I live near the Mall of America which is a vast cross-section of retail concepts.  Over the years I've noticed this pattern:  a new store opens, with an offbeat theme and some unusual products on display.  As time goes by, the products become more generic as the store focuses on the things that generated most of the sales; the unique, higher-priced items are relegated to the display window, then eventually disappear.  After a few years, the store has pretty much lost its identity and is selling the same sweatshirts, tees and athletic shoes as a dozen other stores.  And finally the store disappears entirely.

So, in summary, you believe that the best route to long-term success in microstock is to produce quirky 'unique' content that hardly anyone wants buy, if only those pesky reviewers would let you?

The title of this thread tells me all I need to know about your philosophy. <walks away shaking head>

unique content only works in certain agencies, for instance paparazzi, news, gossip, celebrities.
but for micro ? hmmm ......

and for RM as well... yeah you can be lucky sometimes but it's more common that your unique amazing shots will make no sales in 5 years and being later dumped in some minor collection like Getty is doing now with Thinkstock and the low-earners.

in my opinion unique content is good for assignments, not for stock.

antistock

« Reply #43 on: October 24, 2011, 23:38 »
0
There's always alamy.  They make lots of money from allegedly LCV stuff.

yes they do and they pay you well but it's completely unpredictable.
your best bet on Alamy is throwing your whole portfolio at the wall, wait a couple years, and see what sticks.

« Reply #44 on: October 31, 2011, 14:48 »
0
My original rant was about SS and DT rejecting some of my recent shots for LCV and 'similar'.   

One of them just sold on GL.   I feel somewhat vindicated but also greatly annoyed because I know if it makes even one sale on GL  it would do well on DT.

« Reply #45 on: October 31, 2011, 14:59 »
0
My original rant was about SS and DT rejecting some of my recent shots for LCV and 'similar'.   

One of them just sold on GL.   I feel somewhat vindicated but also greatly annoyed because I know if it makes even one sale on GL  it would do well on DT.

Frankly, in the stock business you just have to get over feelings like that and adopt a "que sera sera" attitude. Just go and make an even better shot and see how that flies - maybe it will get on DT.

« Reply #46 on: October 31, 2011, 15:35 »
0
Frankly, in the stock business you just have to get over feelings like that and adopt a "que sera sera" attitude. Just go and make an even better shot and see how that flies - maybe it will get on DT.

That used to work, but it doesn't anymore.  I dropped IS, thought DT and SS might still be enough to make it worthwhile doing the occassional few images.  But now they've started rejecting too many,  and I'd be wasting too much time on shots  that never get approved and  I wouldn't make it up on the ones that do get in.  The combination of lower prices and higher rejections is a vice that eventually gets too tight.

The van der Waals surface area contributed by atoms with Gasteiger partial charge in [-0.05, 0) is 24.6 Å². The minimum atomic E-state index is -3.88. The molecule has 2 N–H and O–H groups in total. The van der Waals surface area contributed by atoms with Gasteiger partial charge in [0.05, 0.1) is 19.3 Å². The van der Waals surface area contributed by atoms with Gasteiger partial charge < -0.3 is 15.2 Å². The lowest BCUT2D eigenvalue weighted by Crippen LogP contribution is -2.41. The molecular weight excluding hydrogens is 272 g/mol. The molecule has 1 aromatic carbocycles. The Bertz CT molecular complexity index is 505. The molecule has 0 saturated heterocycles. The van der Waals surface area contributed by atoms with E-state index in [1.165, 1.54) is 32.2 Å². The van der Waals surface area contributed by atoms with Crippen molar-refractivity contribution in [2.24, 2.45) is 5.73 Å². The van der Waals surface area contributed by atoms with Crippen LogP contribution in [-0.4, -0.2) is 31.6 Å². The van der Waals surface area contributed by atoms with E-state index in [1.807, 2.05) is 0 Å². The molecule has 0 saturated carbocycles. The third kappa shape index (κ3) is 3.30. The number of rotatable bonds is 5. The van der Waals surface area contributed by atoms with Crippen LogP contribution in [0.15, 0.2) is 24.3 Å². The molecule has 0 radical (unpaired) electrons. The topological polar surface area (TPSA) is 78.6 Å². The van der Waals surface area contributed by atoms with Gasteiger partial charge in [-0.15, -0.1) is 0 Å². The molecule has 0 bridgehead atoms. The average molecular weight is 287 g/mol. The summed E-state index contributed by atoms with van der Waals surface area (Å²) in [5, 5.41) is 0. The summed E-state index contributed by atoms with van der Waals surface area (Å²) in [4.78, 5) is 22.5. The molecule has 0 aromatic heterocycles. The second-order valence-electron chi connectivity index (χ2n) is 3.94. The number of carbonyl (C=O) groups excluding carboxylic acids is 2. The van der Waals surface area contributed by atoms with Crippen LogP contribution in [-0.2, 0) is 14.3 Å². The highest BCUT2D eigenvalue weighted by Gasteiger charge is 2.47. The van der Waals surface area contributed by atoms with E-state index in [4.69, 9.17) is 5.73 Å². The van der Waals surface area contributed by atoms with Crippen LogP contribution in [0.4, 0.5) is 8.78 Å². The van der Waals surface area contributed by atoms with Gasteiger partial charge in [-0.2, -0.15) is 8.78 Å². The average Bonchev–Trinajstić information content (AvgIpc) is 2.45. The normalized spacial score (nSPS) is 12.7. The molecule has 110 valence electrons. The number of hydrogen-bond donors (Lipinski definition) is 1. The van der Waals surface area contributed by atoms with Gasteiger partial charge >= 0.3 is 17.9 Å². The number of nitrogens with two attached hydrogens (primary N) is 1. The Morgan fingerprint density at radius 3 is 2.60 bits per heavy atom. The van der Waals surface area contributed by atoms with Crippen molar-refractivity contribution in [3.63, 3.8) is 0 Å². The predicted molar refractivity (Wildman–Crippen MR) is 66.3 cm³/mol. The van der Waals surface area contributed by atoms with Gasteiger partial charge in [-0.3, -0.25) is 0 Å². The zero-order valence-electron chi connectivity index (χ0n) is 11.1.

Just speaking for myself, here, and the type of things I do.  If it still works for you, great.  My despair is not absolute, I remain hopeful that things will change, somehow.

 
« Last Edit: October 31, 2011, 16:39 by stockastic »

Microbius

« Reply #47 on: November 01, 2011, 05:01 »
0
......My despair is not absolute, I remain hopeful that things will change, somehow.


You should change the thread title then, it's very misleading  ;D

rubyroo

« Reply #48 on: November 01, 2011, 06:09 »
0
... and depressing!  Every time I see this thread title, my insides sink  :(

Glad to know you're still hopeful Stockastic.  That's the ticket ol' fruit  ;D

RacePhoto

« Reply #49 on: November 01, 2011, 09:39 »
0
... and depressing!  Every time I see this thread title, my insides sink  :(

Glad to know you're still hopeful Stockastic.  That's the ticket ol' fruit  ;D


K sara, K sara... LOL Whatever will be, will be, I just don't get excited much anymore.

I think some people need to mellow out a little and let the images float. Relax, and stop trying to create business where the growth has leveled off. Take what you can get, it's not the jet takeoff like it was a few years ago. There's money and some growth, but the train is full and there's not much more room for more material.

I have some new ideas and for all I know the results will be, "too many like this, they don't sell well." And I'll be put off again. I do keep a fair balance between trying to shoot "stock" and shooting things I enjoy which go to Alamy. The two are so different, it's nice to have the options for, hey pretty shot, but it's not selling something, or doesn't have a clear message. Yeah Baby, it does for me. It's going up on Alamy for the masses and maybe someone will like it?



Take That Pal.  :D


 

Related Topics

  Subject / Started by Replies Last post
24 Replies
11675 Views
Last post July 15, 2010, 16:07
by lisafx
12 Replies
5940 Views
Last post August 30, 2012, 20:48
by daveh900
2 Replies
2448 Views
Last post March 09, 2016, 22:53
by Jo Ann Snover
0 Replies
3701 Views
Last post May 21, 2018, 00:05
by rinderart
38 Replies
14259 Views
Last post June 03, 2019, 22:35
by leremy

Sponsors

Mega Bundle of 5,900+ Professional Lightroom Presets

Microstock Poll Results

Sponsors

3100 Posing Cards Bundle